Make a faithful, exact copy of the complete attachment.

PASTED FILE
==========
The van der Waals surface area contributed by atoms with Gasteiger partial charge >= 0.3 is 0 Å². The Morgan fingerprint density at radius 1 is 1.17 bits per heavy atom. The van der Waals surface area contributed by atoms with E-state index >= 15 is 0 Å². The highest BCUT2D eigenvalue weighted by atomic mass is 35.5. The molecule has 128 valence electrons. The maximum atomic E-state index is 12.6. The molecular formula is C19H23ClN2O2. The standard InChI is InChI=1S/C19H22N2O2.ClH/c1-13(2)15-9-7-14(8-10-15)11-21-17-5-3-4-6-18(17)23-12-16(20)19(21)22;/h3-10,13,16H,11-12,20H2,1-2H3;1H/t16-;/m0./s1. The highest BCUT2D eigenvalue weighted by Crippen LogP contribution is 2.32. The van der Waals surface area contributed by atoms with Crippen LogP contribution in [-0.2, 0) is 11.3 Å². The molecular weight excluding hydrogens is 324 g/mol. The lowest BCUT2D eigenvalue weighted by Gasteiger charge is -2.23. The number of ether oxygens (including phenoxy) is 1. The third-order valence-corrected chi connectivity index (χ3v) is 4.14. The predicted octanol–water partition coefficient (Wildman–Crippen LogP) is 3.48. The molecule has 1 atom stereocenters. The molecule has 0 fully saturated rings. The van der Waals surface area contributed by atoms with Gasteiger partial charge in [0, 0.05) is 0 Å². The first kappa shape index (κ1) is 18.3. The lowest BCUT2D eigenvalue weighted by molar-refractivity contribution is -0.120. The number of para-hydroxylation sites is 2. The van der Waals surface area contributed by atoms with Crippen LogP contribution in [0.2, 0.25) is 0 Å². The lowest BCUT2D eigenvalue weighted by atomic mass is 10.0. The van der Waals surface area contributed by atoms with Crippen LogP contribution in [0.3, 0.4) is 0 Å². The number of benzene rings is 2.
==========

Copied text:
The van der Waals surface area contributed by atoms with Gasteiger partial charge >= 0.3 is 0 Å². The Morgan fingerprint density at radius 1 is 1.17 bits per heavy atom. The van der Waals surface area contributed by atoms with E-state index >= 15 is 0 Å². The highest BCUT2D eigenvalue weighted by atomic mass is 35.5. The molecule has 128 valence electrons. The maximum atomic E-state index is 12.6. The molecular formula is C19H23ClN2O2. The standard InChI is InChI=1S/C19H22N2O2.ClH/c1-13(2)15-9-7-14(8-10-15)11-21-17-5-3-4-6-18(17)23-12-16(20)19(21)22;/h3-10,13,16H,11-12,20H2,1-2H3;1H/t16-;/m0./s1. The highest BCUT2D eigenvalue weighted by Crippen LogP contribution is 2.32. The van der Waals surface area contributed by atoms with Crippen LogP contribution in [-0.2, 0) is 11.3 Å². The molecular weight excluding hydrogens is 324 g/mol. The lowest BCUT2D eigenvalue weighted by Gasteiger charge is -2.23. The number of ether oxygens (including phenoxy) is 1. The third-order valence-corrected chi connectivity index (χ3v) is 4.14. The predicted octanol–water partition coefficient (Wildman–Crippen LogP) is 3.48. The molecule has 1 atom stereocenters. The molecule has 0 fully saturated rings. The van der Waals surface area contributed by atoms with Gasteiger partial charge in [0, 0.05) is 0 Å². The first kappa shape index (κ1) is 18.3. The lowest BCUT2D eigenvalue weighted by molar-refractivity contribution is -0.120. The number of para-hydroxylation sites is 2. The van der Waals surface area contributed by atoms with Crippen LogP contribution in [0.2, 0.25) is 0 Å². The lowest BCUT2D eigenvalue weighted by atomic mass is 10.0. The van der Waals surface area contributed by atoms with Crippen LogP contribution in [0.3, 0.4) is 0 Å². The number of benzene rings is 2.